Sherry robotically tapped at her phone as she waited for the bus, unsuccessfully holding back tears. She scrolled through status updates and wiped away droplets as they smattered the screen. A headache was fast approaching, creeping up from the back of her skull. Quick footsteps came up to her from behind.
“Hey, Sherry!” her coworker Ramona called out as she jogged to catch up. Sherry looked up to see her bus stuck at a red light; she would have to talk to Ramona. Sherry took a deep breath, turned, and plastered a fake smile onto her face.
“Hey, Ramona. Don’t you drive home?” Sherry asked, hoping to deflect the inevitable. Ramona tilted her head to the side like a confused dog, smiling awkwardly.
“Yeah, but I mean… Look, I’m sorry about Robert. He was…” Ramona paused for a moment, taking the time to choose the right words. Finally, she huffed out, “He was a shithead. You didn’t deserve to get yelled at like that, it wasn’t your fault the proposal was submitted late.”
Sherry shrugged, keeping the smile on her face and refusing to let Ramona see her cry fresh tears.
“It is what it is” she replied as the bus pulled up behind her. “See you tomorrow, Ramona.”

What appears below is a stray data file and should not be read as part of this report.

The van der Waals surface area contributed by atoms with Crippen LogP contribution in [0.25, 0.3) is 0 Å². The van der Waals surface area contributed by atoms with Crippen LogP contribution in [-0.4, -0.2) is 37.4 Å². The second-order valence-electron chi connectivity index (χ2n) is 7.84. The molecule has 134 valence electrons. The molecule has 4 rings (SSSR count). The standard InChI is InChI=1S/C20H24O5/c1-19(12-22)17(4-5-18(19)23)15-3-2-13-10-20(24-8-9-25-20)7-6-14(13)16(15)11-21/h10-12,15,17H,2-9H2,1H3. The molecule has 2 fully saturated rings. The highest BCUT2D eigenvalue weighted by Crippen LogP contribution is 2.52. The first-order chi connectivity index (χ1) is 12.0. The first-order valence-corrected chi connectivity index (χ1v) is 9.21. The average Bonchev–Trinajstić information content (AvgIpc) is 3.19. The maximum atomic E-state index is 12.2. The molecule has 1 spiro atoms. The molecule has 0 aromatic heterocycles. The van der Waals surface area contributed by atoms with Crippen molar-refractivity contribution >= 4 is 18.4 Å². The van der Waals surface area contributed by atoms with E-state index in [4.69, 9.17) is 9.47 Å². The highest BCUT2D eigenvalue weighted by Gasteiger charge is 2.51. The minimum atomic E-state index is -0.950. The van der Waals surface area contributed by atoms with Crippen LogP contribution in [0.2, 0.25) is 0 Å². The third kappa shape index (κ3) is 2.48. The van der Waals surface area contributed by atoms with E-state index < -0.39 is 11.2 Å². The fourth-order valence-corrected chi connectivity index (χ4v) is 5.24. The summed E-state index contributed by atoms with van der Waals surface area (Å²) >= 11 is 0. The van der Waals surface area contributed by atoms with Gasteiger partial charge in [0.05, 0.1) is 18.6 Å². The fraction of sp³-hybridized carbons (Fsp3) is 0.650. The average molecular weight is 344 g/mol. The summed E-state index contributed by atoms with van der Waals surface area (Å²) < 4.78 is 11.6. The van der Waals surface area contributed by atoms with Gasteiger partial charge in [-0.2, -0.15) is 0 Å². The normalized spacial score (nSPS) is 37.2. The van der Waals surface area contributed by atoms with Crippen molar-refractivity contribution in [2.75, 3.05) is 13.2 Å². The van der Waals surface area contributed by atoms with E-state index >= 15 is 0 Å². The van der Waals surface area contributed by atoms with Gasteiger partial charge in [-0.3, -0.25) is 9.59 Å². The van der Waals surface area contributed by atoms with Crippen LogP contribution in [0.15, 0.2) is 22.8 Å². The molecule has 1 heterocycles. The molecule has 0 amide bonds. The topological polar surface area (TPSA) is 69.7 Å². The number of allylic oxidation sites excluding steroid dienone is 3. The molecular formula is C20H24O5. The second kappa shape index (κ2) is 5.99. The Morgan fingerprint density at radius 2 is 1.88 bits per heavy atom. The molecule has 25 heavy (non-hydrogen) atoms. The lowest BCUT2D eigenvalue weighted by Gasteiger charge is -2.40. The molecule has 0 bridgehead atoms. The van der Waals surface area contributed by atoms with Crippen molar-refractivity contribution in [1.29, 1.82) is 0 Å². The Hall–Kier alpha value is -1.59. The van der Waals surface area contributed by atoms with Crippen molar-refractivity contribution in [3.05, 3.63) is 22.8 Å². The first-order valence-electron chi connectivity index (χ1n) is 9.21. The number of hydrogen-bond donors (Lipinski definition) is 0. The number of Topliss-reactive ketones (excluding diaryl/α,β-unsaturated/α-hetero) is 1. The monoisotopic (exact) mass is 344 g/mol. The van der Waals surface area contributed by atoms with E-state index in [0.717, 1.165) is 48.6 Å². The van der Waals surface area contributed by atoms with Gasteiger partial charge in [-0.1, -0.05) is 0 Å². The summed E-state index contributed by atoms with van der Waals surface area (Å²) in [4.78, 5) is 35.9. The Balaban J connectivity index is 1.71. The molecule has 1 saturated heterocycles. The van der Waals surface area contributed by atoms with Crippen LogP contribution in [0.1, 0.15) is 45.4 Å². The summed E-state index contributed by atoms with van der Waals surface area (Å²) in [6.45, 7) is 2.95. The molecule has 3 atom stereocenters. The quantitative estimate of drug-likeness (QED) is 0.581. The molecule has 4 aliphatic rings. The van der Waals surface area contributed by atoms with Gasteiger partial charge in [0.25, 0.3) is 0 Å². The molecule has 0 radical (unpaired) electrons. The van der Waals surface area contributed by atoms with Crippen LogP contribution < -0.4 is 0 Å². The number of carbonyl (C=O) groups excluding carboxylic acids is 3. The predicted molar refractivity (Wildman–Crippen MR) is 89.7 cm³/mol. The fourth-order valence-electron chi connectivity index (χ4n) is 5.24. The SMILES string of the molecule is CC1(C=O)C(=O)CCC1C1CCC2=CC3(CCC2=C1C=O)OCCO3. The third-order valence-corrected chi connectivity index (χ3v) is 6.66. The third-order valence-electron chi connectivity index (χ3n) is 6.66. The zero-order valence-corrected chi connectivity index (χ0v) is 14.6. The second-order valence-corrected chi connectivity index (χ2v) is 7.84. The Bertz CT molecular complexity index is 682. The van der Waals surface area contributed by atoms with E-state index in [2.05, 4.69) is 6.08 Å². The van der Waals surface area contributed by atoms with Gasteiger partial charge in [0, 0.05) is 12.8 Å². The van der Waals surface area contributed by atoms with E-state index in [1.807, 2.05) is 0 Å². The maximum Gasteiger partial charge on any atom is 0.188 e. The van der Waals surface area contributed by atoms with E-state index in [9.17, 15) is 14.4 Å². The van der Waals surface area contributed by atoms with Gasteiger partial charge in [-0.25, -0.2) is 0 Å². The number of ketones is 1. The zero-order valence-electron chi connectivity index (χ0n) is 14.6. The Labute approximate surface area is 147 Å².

Ramona nodded pityingly, and waved goodbye as Sherry boarded the bus.
The front door slammed shut behind Sherry. Her headache had grown exponentially over the bus ride, Robert’s chastising voice playing over and over in her head like a sick song. The pressure was moving forward into her sinuses, she needed to get to the kitchen.
Sherry stumbled through the house, lurching against pieces of furniture for support. The pounding in her head was growing, her heartbeat reverberating around like a ringing church bell. She turned the corner and fell against the kitchen sink, blindly reaching for the drying rack where she had left the large glass jar.
Her fingers gripped the jar and dragged it into the sink with a clatter. Bracing herself against the sink’s edge, Sherry turned and held the side of her head over the jar. She reached up and pressed the recessed button behind her ear, undoing the latch. Flipping the ear to the side, she pressed a second button just below the first.
Neon blue fluid poured out and into the jar. Sherry sighed at the desperately needed release in pressure, and she was careful to drain every last drop.
Once the jar filled and the flow stopped, Sherry carefully wiped any spillage off her neck, then pushed her ear back into place with a click. The jar’s lid was still in the drying rack, and she took a moment to towel it off before tightly screwing it into place.
With the jar in one hand, she pulled the nearby refrigerator door open with the other. The blue-filled container snugly fit on the shelf next to rows and rows of other glowing blue-filled jars.
Sherry shut the refrigerator door and went to bed. Blissfully calm.